This puzzle's asymmetry did not in any way impede my enjoyment of the puzzle. There'll be more on symmetry and the lack thereof in the next post.
Matt Jones's Jonesin' puzzle, "Whackronyms: familiar phrases, incidental initials" expands one abbreviation I've seen (PITA as a short form for PAIN IN THE ASS) and two I haven't (NOT UP TO SNUFF and TALK OUT OF TURN). I don't think any of these entries are intended to represent phrases that actually do get abbreviated, but that PITA is handy sometimes. Favorite clues: [Book that makes you look] for WHERE'S WALDO; [Smack ___ the head] for UPSIDE; and the cross-referenced French and German opposites clues for OUI and NEIN. Newer-generation fill: HOTTIE and PRICK.
The title of Patrick Jordan's CrosSynergy puzzle, "Behest Behavior," might make you think there's an EH or HE added to each theme entry, but as it happens, they're all straightforwardly clued phrases that end with words that mean "behest." Knowing the constructor's propensity for making pangrams (puzzles that contain every letter of the alphabet at least once) and having already used Q and X, I was on the lookout for a Z in the last corner I was working on—but Patrick skipped the pangram chase this time. (Which is fine! Totally fine!) I take issue with [Ineffectual types] being clued as NERDS. What, do nerds make ineffectual engineers and writers? Call them socially ineffectual if you must cast aspersions, but ineffectual in general? I think not.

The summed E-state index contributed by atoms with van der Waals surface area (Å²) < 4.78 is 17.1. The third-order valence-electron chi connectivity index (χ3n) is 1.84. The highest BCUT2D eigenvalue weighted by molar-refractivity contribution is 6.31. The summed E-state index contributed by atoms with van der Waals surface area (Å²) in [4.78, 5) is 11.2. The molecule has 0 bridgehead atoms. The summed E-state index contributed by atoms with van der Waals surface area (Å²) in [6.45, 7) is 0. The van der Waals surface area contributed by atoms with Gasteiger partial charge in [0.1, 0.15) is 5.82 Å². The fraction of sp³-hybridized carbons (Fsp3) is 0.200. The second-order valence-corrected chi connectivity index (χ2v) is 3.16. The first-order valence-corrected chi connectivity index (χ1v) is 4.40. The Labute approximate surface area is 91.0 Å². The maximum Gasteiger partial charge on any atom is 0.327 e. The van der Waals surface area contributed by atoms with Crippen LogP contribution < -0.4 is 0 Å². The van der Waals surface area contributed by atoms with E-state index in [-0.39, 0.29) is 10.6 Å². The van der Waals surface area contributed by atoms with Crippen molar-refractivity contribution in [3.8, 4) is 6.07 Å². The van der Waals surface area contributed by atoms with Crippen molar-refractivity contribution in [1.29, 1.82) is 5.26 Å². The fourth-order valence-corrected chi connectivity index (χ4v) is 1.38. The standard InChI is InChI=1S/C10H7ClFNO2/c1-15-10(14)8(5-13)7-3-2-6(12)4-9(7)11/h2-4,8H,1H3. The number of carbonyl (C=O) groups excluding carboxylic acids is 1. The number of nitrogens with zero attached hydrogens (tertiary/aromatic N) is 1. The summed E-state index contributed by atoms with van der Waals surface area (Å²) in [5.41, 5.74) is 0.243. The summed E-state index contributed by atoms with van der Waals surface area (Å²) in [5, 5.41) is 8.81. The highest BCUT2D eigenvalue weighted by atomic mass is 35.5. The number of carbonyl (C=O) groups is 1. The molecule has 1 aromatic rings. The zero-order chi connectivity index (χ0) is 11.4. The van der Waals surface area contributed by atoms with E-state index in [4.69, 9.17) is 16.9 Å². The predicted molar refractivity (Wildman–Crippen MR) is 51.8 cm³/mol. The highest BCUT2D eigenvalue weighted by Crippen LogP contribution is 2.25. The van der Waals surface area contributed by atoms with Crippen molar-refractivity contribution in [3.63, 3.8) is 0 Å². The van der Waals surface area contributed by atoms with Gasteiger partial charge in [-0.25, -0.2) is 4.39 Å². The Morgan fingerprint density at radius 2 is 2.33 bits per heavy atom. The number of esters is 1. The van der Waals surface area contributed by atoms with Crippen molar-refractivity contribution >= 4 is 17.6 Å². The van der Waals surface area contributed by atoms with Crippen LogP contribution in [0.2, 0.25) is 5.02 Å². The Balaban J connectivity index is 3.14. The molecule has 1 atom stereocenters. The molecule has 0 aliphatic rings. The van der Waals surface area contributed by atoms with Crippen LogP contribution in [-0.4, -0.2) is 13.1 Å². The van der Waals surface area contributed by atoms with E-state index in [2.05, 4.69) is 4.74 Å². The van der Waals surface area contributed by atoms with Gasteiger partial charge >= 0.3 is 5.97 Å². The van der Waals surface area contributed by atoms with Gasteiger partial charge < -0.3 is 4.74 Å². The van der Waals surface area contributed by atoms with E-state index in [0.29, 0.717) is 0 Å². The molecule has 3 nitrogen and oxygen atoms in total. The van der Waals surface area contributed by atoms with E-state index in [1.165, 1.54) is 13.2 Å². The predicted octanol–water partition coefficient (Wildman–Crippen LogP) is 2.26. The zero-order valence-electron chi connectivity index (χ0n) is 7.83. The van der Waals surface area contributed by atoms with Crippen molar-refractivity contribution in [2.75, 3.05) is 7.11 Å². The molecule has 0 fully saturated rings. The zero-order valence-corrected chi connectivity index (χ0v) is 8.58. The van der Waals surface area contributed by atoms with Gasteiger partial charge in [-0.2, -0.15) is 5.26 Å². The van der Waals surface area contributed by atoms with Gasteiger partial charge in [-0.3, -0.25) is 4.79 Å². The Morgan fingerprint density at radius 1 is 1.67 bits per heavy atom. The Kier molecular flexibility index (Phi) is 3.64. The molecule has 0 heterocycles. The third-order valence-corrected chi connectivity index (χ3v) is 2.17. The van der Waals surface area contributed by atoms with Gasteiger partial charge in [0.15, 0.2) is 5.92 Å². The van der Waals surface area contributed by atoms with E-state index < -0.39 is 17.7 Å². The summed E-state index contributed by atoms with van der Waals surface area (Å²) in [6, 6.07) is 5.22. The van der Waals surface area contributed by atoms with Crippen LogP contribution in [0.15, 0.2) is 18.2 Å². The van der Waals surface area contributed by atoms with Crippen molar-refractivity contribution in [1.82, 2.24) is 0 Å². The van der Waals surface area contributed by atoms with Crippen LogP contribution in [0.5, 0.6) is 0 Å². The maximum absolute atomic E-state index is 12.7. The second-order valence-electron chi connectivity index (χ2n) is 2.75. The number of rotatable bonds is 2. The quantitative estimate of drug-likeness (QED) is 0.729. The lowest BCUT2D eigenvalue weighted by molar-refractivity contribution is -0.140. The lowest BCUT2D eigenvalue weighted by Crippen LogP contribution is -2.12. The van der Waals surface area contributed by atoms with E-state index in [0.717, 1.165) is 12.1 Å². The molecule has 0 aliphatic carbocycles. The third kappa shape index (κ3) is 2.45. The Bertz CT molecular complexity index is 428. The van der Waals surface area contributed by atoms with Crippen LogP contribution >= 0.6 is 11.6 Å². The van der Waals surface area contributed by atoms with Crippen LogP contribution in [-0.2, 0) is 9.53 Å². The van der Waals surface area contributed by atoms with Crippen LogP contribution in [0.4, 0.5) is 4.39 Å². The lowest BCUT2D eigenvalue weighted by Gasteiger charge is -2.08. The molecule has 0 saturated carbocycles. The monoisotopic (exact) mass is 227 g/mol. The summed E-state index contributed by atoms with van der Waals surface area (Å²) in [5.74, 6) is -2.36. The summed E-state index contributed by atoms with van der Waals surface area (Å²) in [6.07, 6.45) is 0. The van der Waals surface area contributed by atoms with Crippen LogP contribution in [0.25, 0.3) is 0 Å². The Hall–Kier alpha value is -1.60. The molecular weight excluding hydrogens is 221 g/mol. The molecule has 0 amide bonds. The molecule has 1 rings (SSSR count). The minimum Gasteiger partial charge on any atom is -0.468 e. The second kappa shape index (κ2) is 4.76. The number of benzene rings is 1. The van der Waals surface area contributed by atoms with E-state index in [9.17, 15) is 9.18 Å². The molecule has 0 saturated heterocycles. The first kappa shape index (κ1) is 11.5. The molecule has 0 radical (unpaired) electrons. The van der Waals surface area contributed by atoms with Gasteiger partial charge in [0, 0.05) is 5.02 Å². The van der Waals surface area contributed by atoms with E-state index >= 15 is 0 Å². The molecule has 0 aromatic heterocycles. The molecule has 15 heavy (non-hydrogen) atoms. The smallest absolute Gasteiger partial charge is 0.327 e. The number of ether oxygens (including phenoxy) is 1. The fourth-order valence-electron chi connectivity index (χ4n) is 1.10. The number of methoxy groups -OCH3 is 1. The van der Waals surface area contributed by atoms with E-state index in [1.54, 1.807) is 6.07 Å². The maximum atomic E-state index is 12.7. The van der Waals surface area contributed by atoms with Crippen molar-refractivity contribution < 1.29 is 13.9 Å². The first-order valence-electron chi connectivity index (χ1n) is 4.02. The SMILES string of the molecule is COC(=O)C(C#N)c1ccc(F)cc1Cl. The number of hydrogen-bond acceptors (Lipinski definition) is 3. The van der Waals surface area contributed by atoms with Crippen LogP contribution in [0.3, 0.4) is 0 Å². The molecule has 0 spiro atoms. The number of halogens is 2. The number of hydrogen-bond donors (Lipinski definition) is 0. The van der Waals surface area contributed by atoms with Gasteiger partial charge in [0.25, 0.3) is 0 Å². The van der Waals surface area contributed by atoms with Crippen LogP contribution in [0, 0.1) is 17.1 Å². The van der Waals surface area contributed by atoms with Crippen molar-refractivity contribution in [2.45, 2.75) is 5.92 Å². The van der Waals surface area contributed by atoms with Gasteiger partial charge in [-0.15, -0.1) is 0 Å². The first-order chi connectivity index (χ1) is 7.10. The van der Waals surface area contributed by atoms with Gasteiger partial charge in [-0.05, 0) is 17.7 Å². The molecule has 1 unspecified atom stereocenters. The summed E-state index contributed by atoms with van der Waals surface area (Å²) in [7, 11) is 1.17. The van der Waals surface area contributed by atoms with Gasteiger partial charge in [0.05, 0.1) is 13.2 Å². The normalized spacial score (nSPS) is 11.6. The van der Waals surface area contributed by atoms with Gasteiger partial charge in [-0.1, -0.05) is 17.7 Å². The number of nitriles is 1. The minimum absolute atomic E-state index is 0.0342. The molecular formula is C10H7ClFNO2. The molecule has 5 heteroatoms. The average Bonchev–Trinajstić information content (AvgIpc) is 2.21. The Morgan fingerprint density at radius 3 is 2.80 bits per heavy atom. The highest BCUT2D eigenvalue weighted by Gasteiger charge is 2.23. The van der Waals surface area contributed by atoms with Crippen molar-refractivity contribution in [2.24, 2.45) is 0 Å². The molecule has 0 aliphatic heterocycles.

I just looked up ineffectual in the Mac OS X Dashboard widget that combines a dictionary and thesaurus. I asked lexicographer Erin McKean what online thesaurus she recommended, and she said she used this one and, in fact, had worked on it. I tested it out by looking up terrific and boring, and it disgorged two to three times as many synonyms as Roget's II online. So OS X users, rejoice! (Alas, it's not a website so I can neither copy and paste the text nor provide a link to it. But when I'm writing, boom, it's right here.)